(Photo: Hudson Yards New York)
Imagine for a second that you are in a bookstore, perusing the magazine section, and your eyes come to rest on the latest issue of Progressive Farmer. Splayed across the front cover, over a bleak photograph of a barren field, in big bold font is the title: Why Farm? Does Agriculture Still Matter?
If you saw this, and you were of the type that cared about farming, you’d be alarmed and confused. You would assume that the farming industry had suffered some great crisis of faith, something more than the occasional bad harvest that was forcing it to question its very legitimacy. You would be rightly concerned.
And indeed, we in the policy realm are rightly concerned. The harvest has been worse than bad, times are hard, and it is cause for worry that a publication titled the Columbia Public Policy Review feels compelled to ask whether policy still matters.
The question is more than appropriate. In what were once called the ‘established democracies’, the last several years have seen populist and demagogic leaders and movements successfully dismiss policy-centric public discourse. Emotive appeals to symbolism have become the currency of electoral politics: “Build the wall” is not, obviously, a policy, nor is “lock her up”. “Brexit” isn’t even a real word, let alone a coherent policy agenda, and yet we seem powerless to blunt the allure of it and other similarly popular slogans and portmanteaus.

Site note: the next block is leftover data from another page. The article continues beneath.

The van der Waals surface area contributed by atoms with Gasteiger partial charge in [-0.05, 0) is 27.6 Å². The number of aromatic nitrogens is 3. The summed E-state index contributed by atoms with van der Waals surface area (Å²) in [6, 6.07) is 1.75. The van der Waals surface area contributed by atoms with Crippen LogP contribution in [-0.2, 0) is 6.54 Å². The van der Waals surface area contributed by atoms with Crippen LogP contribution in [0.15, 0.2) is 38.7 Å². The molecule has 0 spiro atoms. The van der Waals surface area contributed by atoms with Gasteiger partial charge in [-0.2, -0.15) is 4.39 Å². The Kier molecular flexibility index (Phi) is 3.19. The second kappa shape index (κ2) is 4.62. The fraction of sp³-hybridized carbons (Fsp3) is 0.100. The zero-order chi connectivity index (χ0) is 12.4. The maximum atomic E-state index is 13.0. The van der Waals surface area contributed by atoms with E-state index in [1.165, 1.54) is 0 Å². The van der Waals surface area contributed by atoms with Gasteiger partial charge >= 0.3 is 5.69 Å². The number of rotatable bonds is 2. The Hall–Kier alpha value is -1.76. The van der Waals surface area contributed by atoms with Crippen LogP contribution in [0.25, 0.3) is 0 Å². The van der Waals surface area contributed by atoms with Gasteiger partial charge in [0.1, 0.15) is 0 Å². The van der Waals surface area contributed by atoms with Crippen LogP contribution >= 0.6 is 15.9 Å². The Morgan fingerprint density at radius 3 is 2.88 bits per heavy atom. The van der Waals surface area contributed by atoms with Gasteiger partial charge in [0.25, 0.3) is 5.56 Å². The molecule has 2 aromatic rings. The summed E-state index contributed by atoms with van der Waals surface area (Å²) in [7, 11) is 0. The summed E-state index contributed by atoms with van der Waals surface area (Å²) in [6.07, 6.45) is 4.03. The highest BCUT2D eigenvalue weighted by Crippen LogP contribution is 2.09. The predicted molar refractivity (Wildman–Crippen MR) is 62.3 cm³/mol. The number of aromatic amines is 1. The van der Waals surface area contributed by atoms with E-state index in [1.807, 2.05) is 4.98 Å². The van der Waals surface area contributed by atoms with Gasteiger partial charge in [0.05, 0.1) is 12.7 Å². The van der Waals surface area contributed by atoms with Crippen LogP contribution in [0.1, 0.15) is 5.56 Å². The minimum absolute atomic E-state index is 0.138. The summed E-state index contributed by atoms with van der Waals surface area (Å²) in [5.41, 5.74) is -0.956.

The deadening of public debate has spilled into emerging democracies and hybrid regimes too—it is bizarre, but true, that such is the directionality—and leaders of authoritarian-leaning governments have taken advantage of the disarray of Western liberalism to legitimize their own misinformation campaigns. Where in this morass is there room for thoughtful public policy? Why bother, indeed?
Sociologists have long had a hard time pinning down what exactly public policy is. In its most strict interpretation, the term is simply descriptive, the catch-all we use to describe the choices that are made by those who pull the levers of state.